01 Sep Anatomy of a stressful event: from stress to the immune system – the scientific basis of psychosomatic
Let us start with a concrete example anyone can relate to, from school interrogations to business meetings:
Ask a person to speak in public telling them that they will be evaluated by a panel of behavioral experts, and we will analyze their neurobiological activation.
Probably someone, just by reading this description and thinking that they could be in a similar situation, will have felt a little tension come their way and some of the reactions will be triggered by what we are about to describe, although in a mild form. Probably, just by reading this description the readers of this article will have felt a little tension come their way, and some of their reactions will be triggered by what we are about to describe, although in a mild form.
The researchers (1) who have analyzed these phenomena in detail agree on the fact that in these cases two mechanisms take place: an easily predictable one and a less obvious one.
1. The first mechanism relates to the activation of the well known reaction of fight or flight, characterized by increased heart rate, blood pressure, cortisol and catecholamines, as well as a number of other processes that we not need to look into.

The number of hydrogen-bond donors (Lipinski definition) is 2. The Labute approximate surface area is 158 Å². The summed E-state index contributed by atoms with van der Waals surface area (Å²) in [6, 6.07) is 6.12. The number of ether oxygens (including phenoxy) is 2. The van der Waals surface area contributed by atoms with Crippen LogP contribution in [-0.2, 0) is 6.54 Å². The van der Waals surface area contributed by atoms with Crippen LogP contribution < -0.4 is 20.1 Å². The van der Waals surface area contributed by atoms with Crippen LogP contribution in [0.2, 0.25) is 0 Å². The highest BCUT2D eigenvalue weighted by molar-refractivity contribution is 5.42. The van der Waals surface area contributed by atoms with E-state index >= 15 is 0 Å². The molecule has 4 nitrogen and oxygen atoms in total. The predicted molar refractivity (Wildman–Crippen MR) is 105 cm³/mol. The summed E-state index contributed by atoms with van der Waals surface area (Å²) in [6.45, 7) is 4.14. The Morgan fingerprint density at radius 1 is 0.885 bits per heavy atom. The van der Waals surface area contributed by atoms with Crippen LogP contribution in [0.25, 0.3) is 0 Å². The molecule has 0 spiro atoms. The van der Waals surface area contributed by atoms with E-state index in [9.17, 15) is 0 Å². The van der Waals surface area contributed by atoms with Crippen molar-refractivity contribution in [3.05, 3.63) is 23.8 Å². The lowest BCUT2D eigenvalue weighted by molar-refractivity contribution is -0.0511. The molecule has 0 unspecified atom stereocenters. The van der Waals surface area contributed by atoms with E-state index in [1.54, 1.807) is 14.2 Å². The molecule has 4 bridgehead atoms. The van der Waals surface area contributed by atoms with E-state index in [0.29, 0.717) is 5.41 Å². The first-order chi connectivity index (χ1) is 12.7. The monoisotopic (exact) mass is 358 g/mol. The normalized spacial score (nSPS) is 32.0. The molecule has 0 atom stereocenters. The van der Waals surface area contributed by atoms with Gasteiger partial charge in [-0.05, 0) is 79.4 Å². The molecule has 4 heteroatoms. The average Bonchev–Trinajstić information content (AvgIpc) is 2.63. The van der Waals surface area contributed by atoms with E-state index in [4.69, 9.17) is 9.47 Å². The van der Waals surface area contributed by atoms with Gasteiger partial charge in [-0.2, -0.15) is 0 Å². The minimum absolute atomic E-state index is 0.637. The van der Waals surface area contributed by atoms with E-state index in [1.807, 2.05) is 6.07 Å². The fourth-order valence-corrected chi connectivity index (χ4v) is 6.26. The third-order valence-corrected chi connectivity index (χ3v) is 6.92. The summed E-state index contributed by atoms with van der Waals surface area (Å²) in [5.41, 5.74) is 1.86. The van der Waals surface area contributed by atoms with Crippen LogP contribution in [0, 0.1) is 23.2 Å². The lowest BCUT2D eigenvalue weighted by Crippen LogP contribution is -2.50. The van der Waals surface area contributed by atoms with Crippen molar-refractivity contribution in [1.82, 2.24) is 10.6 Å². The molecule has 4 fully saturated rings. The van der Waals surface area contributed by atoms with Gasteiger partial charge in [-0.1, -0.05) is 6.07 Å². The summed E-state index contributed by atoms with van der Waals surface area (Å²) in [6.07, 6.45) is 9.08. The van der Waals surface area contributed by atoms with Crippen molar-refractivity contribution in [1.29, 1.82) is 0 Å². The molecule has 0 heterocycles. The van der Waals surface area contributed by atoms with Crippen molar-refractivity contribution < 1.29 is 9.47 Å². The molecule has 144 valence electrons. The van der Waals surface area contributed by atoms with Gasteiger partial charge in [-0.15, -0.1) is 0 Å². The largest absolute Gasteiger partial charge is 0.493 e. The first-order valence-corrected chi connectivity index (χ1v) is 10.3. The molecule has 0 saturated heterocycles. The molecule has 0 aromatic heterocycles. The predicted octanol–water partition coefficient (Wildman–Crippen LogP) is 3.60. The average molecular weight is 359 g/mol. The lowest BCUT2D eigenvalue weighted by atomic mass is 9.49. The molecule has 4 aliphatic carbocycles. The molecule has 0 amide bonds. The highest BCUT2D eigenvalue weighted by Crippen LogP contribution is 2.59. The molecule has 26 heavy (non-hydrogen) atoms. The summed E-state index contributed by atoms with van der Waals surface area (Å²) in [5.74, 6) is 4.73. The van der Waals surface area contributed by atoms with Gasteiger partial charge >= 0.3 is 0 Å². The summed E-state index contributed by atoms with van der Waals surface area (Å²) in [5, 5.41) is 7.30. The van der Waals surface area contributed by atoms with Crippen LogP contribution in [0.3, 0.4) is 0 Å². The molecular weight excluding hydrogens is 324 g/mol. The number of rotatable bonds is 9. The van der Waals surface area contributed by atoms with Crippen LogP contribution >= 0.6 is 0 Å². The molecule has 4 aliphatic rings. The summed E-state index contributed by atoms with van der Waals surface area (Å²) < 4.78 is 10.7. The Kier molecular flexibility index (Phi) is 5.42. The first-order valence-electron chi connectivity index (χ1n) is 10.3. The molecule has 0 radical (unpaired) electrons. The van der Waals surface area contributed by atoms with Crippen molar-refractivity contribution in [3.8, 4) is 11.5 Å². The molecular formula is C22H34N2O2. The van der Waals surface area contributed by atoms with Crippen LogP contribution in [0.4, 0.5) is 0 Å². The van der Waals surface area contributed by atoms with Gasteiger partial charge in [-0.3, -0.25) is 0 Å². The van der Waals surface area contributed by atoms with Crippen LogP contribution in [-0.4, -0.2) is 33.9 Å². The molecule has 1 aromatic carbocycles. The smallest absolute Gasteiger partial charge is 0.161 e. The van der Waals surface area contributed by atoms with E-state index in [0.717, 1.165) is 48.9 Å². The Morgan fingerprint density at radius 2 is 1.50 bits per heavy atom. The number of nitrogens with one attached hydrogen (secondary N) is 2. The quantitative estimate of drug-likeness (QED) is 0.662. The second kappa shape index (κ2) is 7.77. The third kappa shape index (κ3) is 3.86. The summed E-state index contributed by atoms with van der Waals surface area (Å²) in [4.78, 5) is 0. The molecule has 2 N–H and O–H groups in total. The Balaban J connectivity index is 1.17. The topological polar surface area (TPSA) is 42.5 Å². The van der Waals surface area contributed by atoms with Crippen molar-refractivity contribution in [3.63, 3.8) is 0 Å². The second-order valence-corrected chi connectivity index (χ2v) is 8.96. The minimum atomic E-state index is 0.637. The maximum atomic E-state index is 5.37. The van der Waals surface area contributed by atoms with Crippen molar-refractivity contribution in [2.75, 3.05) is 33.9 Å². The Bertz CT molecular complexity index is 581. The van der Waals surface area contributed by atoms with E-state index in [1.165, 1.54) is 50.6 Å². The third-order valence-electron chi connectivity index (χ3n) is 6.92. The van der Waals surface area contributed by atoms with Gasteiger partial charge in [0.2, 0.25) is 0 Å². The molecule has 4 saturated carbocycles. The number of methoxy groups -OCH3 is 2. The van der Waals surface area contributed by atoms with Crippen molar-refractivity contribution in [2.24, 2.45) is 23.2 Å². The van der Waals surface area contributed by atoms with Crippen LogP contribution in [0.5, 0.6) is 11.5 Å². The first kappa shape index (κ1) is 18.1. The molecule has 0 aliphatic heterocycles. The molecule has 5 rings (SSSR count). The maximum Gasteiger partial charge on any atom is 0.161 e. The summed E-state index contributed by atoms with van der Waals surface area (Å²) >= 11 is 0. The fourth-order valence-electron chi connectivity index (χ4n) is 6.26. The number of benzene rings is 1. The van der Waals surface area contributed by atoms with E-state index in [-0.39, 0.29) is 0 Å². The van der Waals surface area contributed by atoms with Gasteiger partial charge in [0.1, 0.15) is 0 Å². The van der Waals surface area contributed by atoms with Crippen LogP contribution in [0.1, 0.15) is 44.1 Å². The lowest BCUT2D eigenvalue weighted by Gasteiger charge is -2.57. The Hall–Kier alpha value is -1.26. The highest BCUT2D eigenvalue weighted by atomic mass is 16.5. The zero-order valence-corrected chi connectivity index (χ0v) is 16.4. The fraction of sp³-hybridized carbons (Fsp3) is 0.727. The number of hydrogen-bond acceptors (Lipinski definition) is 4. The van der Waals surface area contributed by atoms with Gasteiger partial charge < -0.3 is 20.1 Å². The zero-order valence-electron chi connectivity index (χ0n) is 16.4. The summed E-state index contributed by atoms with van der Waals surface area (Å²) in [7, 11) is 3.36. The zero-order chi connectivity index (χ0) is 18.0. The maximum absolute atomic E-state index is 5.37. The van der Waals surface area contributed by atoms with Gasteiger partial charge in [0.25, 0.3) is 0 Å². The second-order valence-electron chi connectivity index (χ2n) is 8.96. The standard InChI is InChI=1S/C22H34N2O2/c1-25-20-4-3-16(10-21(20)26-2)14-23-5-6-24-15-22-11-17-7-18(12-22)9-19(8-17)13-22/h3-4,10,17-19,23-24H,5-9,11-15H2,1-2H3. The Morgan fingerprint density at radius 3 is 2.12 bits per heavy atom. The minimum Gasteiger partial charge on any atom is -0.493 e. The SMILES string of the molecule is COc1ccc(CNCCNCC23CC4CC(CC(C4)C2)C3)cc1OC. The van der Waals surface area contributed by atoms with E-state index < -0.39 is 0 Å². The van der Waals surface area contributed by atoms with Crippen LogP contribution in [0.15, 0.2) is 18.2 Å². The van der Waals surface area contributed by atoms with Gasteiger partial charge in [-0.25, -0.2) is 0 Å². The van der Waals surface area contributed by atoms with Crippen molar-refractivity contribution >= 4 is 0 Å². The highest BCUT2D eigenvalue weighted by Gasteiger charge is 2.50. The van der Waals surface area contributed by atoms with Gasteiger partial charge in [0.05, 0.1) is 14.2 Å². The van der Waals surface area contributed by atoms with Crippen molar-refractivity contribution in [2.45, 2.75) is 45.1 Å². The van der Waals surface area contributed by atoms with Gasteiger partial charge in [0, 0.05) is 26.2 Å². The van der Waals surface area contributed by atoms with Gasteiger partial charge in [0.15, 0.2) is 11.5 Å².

2. The second mechanism activates important inflammatory pathways in the peripheral blood cells, including the activation of the nuclear transcription factor (NF-kB), and leads to a marked increase of pro-inflammatory cytokines in the circulation, including interleukin-6 (IL-6).
Correlations and Connections
But that is not all. There are also significant correlations between this inflammatory response and other factors. For example, subjects exposed to early childhood trauma (in the broad sense of ACEs) show increased inflammatory response to this public-speaking test in comparison to other subjects. Nevertheless, looking in prospective terms, it was observed that people who show a higher inflammatory response to psychosocial stress have a significantly higher risk of developing depression in the following months (2).
In addition, inflammation favours the hyper-reactive emotions in general and alters cognitive and motivational processes (3). We have examples of these processes influencing each other negatively, but fortunately there is also a mutual support relationship between emotional and immune responses.